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Absorption of Water and Minerals Salts

   

   

Absorption of Water and Minerals Salts

Transport is the movement of substances such as water, nutrients, respiratory gases and waste products of metabolism from one part of an organism to another, or out of the body. Animals take in food materials necessary for their metabolic processes. These food materials need to be moved to the cells where they are required. The animals give out waste products from the various metabolic activities. These need to be moved to organs of excretion for elimination from the body.
Small organisms such as amoeba have a large surface area to volume ratio, hence transport is by simple diffusion. On the other hand many multicellular organisms such as man have a small surface area to volume ratio hence materials have to move over long distances to cells located deep within the organism. Such organisms need an elaborate transport system.
Roots play an important role in transport. Different plants have different types of roots.
A fibrous root system
Buttress root
Prop roots
Mangroves: Have breathing roots that sprout above the water in which they grow.
Breathing roots of mangroves
Roots
In addition to transport, roots also have the following functions:
Anchorage,
that is, they hold the plant firmly in the soil.
Storage, for example in root tubers such as carrot and arrow root. Others store water for the plant.
Gaseous exchange -
Absorption of water and mineral salts.
The graphic on next plate shows a generalised longitudinal section through a root tip of a dicot. Apical meristem cells are located behind the root cap and actively divide to give rise to new cells that are responsible for the elongation of the root. The root cap consists of simple parenchyma cells that protect the delicate apical meristem cells from mechanical damage.

You might have observed the following differences:
The monocot root has a pith at center.Phloem and xylem alternate around the pith.

The dicot root lacks a pith. Xylem forms a star shape and phloem occur between extentions of xylem.
The root cap consists of simple parenchyma cells that protect the delicate apical meristem cells from mechanical damage. Behind the root cap is the apical meristem cells which actively divide to give rise to new cells that are responsible for growth and elongation of the root.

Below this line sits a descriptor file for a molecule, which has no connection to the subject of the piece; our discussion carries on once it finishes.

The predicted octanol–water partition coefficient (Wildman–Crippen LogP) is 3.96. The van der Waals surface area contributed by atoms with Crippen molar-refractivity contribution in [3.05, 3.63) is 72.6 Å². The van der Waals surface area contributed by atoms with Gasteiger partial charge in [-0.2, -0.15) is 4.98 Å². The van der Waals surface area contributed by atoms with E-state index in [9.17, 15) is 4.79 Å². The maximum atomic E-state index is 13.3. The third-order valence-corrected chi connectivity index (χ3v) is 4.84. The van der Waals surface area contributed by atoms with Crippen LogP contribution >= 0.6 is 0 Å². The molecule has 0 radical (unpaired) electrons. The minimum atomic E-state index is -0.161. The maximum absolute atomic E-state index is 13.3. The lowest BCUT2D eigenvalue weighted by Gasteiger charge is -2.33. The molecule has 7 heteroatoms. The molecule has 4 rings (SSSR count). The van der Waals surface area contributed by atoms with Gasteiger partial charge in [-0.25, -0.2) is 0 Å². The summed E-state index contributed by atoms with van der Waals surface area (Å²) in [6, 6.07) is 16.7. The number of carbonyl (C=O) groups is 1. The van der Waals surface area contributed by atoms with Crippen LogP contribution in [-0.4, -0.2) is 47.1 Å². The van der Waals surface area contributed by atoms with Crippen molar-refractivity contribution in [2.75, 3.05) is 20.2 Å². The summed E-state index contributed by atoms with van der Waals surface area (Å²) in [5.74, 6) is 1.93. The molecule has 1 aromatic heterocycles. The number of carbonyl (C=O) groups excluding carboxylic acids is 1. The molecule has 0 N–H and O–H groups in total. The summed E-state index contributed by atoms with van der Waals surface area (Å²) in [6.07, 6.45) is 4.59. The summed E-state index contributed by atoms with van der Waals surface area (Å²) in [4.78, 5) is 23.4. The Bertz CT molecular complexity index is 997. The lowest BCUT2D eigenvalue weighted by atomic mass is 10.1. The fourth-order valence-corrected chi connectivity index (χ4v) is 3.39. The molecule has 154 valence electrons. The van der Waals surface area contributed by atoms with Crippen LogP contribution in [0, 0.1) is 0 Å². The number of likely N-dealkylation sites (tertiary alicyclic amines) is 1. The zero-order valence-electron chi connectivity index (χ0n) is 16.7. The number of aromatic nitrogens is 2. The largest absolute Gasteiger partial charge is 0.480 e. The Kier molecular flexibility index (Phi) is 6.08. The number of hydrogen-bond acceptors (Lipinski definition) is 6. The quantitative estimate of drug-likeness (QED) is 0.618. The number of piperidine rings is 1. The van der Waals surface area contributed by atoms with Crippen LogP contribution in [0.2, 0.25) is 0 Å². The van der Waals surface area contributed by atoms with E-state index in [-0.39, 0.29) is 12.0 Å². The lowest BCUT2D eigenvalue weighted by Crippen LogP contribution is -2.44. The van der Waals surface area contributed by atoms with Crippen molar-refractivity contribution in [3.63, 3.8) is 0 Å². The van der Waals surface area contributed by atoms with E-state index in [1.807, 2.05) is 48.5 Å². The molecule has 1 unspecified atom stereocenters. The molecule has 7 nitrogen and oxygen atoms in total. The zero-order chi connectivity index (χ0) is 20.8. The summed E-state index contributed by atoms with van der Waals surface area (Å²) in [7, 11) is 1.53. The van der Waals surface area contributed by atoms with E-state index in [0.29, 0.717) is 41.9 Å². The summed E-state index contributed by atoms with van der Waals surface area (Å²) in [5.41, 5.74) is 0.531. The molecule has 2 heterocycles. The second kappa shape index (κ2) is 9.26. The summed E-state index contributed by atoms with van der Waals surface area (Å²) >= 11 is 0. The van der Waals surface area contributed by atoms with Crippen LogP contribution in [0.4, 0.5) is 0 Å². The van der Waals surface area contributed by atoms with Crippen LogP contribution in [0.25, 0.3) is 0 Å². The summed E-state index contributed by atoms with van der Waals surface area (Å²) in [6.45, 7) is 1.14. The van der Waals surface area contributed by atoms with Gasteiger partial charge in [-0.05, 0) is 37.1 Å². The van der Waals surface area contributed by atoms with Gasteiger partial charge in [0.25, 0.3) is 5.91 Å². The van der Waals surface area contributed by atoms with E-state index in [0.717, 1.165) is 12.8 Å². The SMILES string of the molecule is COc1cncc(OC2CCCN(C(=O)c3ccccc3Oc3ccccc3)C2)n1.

Internal Structure of Roots
In a dicotyledonous root the vascular tissue has the xylem at the centre with phloem occurring between the extensions of the xylem.
In a dicotyledonous root the vascular tissue has the xylem at the centre with phloem occurring between the extensions of the xylem.

Notice the following parts:

Piliferous layer: Cells of this layer are thin walled for efficient passage of water and mineral salts. On maturity it is replaced by a less permeable epidermis.

Cortex: is made of loosely parked thin walled parenchyma cells. Acts as a storage tissue. Water molecules pass through it to the xylem.

Endodermis: Is made of a single layer of cells surrounding the vascular bundle that is made of xylem and phloem. The endodermis controls the amount of water entering the xylem.

Pericycle: Is made of a single layer of cells giving rise to lateral roots.
Vascular bundles: Occupy the central position. Each bundle consists of xylem and phloem.

Root hairs: microscopic outgrowths on the piliferous layer. These are thin walled. They are numerous in number, hence provide a large surface area for absorption of water and mineral salts.
Note that the monocotyledonous root has pith at the centre and that the phloem and xylem alternate around the pith.
The piliferous layer cells are thin walled for efficient passage of water and mineral salts. On maturity the piliferous layer is replaced by a less permeable epidermis.
Endodermis: This is a single layer of cells surrounding the vascular bundles. It controls the amount of water entering the xylem.

Pericycle: This is a single layer of cells giving rise to lateral roots.Vascular bundles: These occupy the central position.Each bundle consists of xylem and phloem tissues.

Root hairs

These are microscopic outgrowths on the piliferous layer.

Thy are thin walled and numerous, hence provide a large surface area for absorption of water and mineral salts.
The illustration shows the structure of a root hair cell.
The Stem
Sugar cane
Cactus
A woody stem

In this lesson, you will learn about the structure and role of the stem. The illustrations below show transverse sections through dicot and monocot stems. Compare the monocot and dicot stems shown.
You might have noticed that in dicots a pith and cambium are present. Vascular bundles arranged in a circle.In monocot stems vascular bundles are scattered and pith and cambium are absent.

 

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